Can Retaining Older Workers in the Workplace Benefit Organisations in South Africa?

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Schroeder, Julinda
Issue Date
Dublin Business School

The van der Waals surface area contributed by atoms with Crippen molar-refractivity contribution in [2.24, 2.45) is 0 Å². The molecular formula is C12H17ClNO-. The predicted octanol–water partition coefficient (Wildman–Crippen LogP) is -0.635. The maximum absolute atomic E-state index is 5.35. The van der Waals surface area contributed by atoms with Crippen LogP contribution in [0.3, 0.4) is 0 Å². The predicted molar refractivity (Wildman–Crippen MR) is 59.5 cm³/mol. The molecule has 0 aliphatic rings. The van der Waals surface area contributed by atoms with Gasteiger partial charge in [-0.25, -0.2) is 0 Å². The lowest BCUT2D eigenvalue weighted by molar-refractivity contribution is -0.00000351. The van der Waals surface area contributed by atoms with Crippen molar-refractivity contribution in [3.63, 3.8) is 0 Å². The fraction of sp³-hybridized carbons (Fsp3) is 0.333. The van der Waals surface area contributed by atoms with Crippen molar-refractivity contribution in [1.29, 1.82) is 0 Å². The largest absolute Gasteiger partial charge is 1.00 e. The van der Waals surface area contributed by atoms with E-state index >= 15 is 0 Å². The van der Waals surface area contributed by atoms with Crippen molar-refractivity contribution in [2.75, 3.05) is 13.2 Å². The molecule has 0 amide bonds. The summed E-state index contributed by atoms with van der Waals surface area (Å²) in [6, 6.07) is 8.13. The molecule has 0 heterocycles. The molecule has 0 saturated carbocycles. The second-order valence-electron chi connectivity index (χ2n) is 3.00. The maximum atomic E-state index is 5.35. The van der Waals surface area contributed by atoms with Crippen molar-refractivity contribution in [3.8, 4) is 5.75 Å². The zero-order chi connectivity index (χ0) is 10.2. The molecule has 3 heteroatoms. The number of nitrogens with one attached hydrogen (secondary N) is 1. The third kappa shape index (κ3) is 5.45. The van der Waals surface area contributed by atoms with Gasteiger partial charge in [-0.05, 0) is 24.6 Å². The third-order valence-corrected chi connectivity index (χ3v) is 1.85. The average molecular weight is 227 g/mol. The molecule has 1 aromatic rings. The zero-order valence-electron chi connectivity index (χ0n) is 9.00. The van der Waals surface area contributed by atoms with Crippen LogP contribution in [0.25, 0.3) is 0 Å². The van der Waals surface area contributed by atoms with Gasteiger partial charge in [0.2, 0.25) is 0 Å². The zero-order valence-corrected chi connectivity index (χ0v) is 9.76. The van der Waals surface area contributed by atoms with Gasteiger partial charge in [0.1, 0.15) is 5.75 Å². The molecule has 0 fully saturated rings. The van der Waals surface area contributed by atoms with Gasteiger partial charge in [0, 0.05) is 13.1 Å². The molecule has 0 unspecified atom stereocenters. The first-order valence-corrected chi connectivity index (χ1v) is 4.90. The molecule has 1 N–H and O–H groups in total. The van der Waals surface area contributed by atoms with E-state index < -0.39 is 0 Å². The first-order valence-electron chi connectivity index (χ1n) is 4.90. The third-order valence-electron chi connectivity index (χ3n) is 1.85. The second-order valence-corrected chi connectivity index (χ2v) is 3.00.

The aim of the study was to explore whether retaining older workers in the workplace could benefit organisations in South Africa, against the backdrop of increasing numbers of people around the world being forced to work longer, or return to the workforce after retirement. This was due to socio-economic factors, which were currently being further exacerbated by the global inflationary impact on pensions and savings. Apprehension about losing meaning and purpose in life after retirement were further factors that emerged during the research for this dissertation. The objectives were thus to explore the transitioning of older, senior employees in an organisation to a coaching and mentoring role to potentially help mitigate the serous skills shortage in South Africa. Data collection took the form of seven semi-structured, online interviews with the identified participants in South Africa. The data was analysed using an inductive thematic analysis to describe and interpret the information. The interviewees confirmed that older members of the workforce proved to be a rich source of talent and experience for the organisations that engage them and have, in many instances, become catalysts for change and intergenerational diversity in the workplace. Despite the positive potential of retaining more mature members of the workforce, however, the reality of the current socio-economic situation in South Africa, proved to be far more complex than was anticipated at the outset of the study. To this end, the objectives of this study had to be revisited and some harsh truths had to be acknowledged. Thus, it was found that transitioning more mature members of the workforce to a coaching and mentoring role would require a significant mindset shift and more structured human resource management guidelines and processes to facilitate it.